Sarah Graham had a high-flying career in broadcasting - and a secret cocaine habit. But what began as a way to unwind with her glamorous friends quickly became a terrifying freefall into serious addiction. Here, she describes how she was forced to choose between recovery and oblivion

I'll never forget my first line of cocaine. It was a life-changing experience. It was a massive rush - like being launched into space. All the nagging insecurities and fears that had accompanied me for years were left behind and I was transformed into the person I wanted to be - super-confident, talkative, funny and irresistibly attractive. After 20 minutes of delicious pleasure I fell back to earth. Back to reality - well, Groucho Club reality, which was somewhat different from the world I'd left behind.

I'd just landed my first job at BBC Radio 5. It was Friday night and I was buzzing with adrenalin from the live studio show we'd just broadcast, when the producer and presenter invited me to join them for a drink in The Groucho Club. The shock of seeing so many famous people in one room left me feeling quite giddy - and a bit scared. So I'd already knocked back a few glasses of champagne when the presenter's girlfriend asked me if I'd like to join her for a trip to the loo.

As I squeezed into a tiny toilet cubicle with my two new friends, I didn't reflect much on what I was about to do. It seemed that lots of the successful people around me were using coke and it looked like they were having a lot of fun. Of course I would never touch heroin or crack. But coke, that's a sociable, party drug, a symbol of success, and I was happy that I'd passed the "are you one of us?" test. By the time the rolled-up £20 note came to me I was shaking with excitement.

From that night on, the pattern of my drinking and taking drugs ebbed and flowed with the jobs I was doing. For a few years my coke use was an occasional "treat". Then I was headhunted by Radio 1. That year, I went out clubbing every weekend, saw the big DJs play and tried every kind of ecstasy pill. I started on a quarter of a pill and within six months was taking up to 10 a weekend. Thankfully, Steve Wright sprang me from this pills and thrills madness by taking me with him to TV Centre, to work on his People Show. My new producer was very "straight", so I decided to cut out drugs and enjoy the Green Room hospitality with its free drinks culture.

The Big Breakfast gave me the break that I'd been waiting for - to be a TV director. The long hours and relaxed, druggy culture quickly rekindled my use of coke and ecstasy. I was working too hard all week, partying all weekend and after only a year, I had to leave with "exhaustion". I'd crossed an invisible line and my using was a problem, but I was still in denial about its seriousness, and was soon back on the work treadmill at the BBC.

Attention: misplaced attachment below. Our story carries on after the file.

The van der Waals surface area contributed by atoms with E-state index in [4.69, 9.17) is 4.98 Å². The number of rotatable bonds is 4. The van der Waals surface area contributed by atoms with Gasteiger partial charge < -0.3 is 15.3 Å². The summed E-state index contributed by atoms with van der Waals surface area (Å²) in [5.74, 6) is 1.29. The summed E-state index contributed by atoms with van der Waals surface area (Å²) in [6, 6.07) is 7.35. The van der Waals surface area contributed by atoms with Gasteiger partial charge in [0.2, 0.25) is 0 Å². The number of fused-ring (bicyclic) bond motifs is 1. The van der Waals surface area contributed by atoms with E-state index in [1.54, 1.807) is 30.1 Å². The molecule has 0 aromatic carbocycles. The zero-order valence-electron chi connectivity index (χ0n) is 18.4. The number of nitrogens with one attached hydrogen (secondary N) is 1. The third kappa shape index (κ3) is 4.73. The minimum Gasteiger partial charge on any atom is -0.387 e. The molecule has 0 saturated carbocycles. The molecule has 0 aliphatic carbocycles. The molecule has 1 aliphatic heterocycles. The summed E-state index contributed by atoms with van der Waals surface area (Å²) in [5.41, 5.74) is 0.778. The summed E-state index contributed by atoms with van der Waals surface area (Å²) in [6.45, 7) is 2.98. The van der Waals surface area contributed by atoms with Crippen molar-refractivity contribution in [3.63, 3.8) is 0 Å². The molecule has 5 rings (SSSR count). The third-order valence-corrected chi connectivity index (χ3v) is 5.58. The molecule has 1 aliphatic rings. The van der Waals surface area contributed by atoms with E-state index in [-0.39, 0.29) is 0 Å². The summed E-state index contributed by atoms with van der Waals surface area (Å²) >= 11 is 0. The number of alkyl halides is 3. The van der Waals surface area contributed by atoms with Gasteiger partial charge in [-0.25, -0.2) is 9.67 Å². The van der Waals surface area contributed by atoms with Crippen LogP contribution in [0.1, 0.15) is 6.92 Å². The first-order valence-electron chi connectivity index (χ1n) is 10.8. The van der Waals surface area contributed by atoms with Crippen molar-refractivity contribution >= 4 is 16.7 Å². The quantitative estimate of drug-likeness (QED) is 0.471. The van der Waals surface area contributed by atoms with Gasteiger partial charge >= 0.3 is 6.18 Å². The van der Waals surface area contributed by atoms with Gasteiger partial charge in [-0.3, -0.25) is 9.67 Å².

When I started lying to my girlfriend, alarm bells started going off. My tolerance was increasing and I was starting to use during the week. I started trying to control my use of coke - and noticed that my drinking escalated. Arguments with my partner about my coke consumption got worse, so I started having secret binges - using 1-2 grams on my own - when she wasn't around.

Ironically, it was in Groucho's that I first admitted my problem - to Robbie Williams. We had met through friends and he was the only person I knew who had been through rehab. He was really kind and our conversation planted a seed and gave me some hope.

Meanwhile, my family and many friends had no idea that I had a drug problem. I was working for Children's BBC when Lorraine Heggessey sacked Richard Bacon for using coke. Lorraine asked if I knew of anyone else in the department taking drugs. I lied to her because I didn't feel safe to ask for help. And I still believed I was on top of things. My reasoning was that, as long as I'm moving forward in my career - everything's cool. One day I would grow up, leave behind my degenerate ways and join the ranks of the Sunday car-washers.

Proving myself and becoming a success were important. My teenage years had been tumultuous - dropping out of school to run away to Greenham Common. At Goldsmiths University, I'd been the healthiest, most positive student you could meet. Now here I was seven years later, a very different person. I was negative, and felt that life was losing its colour and spiralling out of control. My girlfriend insisted: "Stop using coke."

I did try, but it was torture. My 32nd birthday party turned into a car crash, and with my tail between my legs, I went along to some recovery meetings to get support. I found the message of total abstinence really scary but I tried to follow their "suggestions" and got to 30 days clean, then promptly relapsed.

Then in 2001, something happened that pushed me over the edge into no-holds-barred, freefall addiction. My father's cancer returned and eventually killed him. I made it through the funeral, but that night, overpowered by grief, I drank, smoked a spliff and then, with the coke, all attempts to control my illness disintegrated. I finally became one of those "proper addicts" who drink and use 24/7. I was chopping out one line after another and my partner thought I was going to have a heart attack, so she would throw my coke away. I'd go out and score more and go AWOL for 24 hours. After two weeks an old using friend suggested I go into a treatment centre called Farm Place, I agreed. What choice did I have?